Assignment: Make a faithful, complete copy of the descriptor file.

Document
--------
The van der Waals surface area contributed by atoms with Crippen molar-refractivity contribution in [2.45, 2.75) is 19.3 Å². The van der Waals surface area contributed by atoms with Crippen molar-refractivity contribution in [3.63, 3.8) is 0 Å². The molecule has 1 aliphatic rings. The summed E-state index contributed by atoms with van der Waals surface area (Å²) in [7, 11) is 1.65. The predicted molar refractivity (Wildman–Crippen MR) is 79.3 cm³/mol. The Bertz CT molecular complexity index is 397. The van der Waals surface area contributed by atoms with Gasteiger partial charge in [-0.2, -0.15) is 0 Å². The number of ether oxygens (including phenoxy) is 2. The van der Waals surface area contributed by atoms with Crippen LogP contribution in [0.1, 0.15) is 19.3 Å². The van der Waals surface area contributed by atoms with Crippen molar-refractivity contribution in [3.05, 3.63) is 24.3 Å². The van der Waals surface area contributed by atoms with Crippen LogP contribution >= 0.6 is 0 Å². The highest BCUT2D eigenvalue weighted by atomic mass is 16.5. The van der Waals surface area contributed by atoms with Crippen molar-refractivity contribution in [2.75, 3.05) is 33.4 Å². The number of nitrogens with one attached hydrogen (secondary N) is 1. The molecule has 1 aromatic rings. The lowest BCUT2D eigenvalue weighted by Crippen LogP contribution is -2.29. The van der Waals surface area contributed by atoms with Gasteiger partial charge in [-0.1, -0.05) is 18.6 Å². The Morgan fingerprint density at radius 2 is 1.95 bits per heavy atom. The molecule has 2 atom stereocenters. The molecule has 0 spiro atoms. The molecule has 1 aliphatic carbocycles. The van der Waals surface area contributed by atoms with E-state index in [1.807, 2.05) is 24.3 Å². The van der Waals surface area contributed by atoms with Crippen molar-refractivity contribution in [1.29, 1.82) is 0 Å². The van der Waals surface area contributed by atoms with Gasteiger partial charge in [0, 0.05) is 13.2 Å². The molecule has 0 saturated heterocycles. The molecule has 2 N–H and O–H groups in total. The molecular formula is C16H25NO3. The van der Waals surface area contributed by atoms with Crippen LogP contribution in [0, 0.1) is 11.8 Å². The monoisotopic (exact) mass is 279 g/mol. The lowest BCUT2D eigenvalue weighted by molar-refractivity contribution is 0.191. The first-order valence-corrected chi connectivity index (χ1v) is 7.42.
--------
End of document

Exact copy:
The van der Waals surface area contributed by atoms with Crippen molar-refractivity contribution in [2.45, 2.75) is 19.3 Å². The van der Waals surface area contributed by atoms with Crippen molar-refractivity contribution in [3.63, 3.8) is 0 Å². The molecule has 1 aliphatic rings. The summed E-state index contributed by atoms with van der Waals surface area (Å²) in [7, 11) is 1.65. The predicted molar refractivity (Wildman–Crippen MR) is 79.3 cm³/mol. The Bertz CT molecular complexity index is 397. The van der Waals surface area contributed by atoms with Gasteiger partial charge in [-0.2, -0.15) is 0 Å². The number of ether oxygens (including phenoxy) is 2. The van der Waals surface area contributed by atoms with Crippen LogP contribution in [0.1, 0.15) is 19.3 Å². The van der Waals surface area contributed by atoms with Crippen molar-refractivity contribution in [3.05, 3.63) is 24.3 Å². The van der Waals surface area contributed by atoms with Crippen LogP contribution >= 0.6 is 0 Å². The highest BCUT2D eigenvalue weighted by atomic mass is 16.5. The van der Waals surface area contributed by atoms with Crippen molar-refractivity contribution in [2.75, 3.05) is 33.4 Å². The number of nitrogens with one attached hydrogen (secondary N) is 1. The molecule has 1 aromatic rings. The lowest BCUT2D eigenvalue weighted by Crippen LogP contribution is -2.29. The van der Waals surface area contributed by atoms with Gasteiger partial charge in [-0.1, -0.05) is 18.6 Å². The Morgan fingerprint density at radius 2 is 1.95 bits per heavy atom. The molecule has 2 atom stereocenters. The molecule has 0 spiro atoms. The molecule has 1 aliphatic carbocycles. The van der Waals surface area contributed by atoms with E-state index in [1.807, 2.05) is 24.3 Å². The van der Waals surface area contributed by atoms with Crippen molar-refractivity contribution in [1.29, 1.82) is 0 Å². The van der Waals surface area contributed by atoms with Gasteiger partial charge in [0, 0.05) is 13.2 Å². The molecule has 0 saturated heterocycles. The molecule has 2 N–H and O–H groups in total. The molecular formula is C16H25NO3. The van der Waals surface area contributed by atoms with Crippen LogP contribution in [0, 0.1) is 11.8 Å². The monoisotopic (exact) mass is 279 g/mol. The lowest BCUT2D eigenvalue weighted by molar-refractivity contribution is 0.191. The first-order valence-corrected chi connectivity index (χ1v) is 7.42.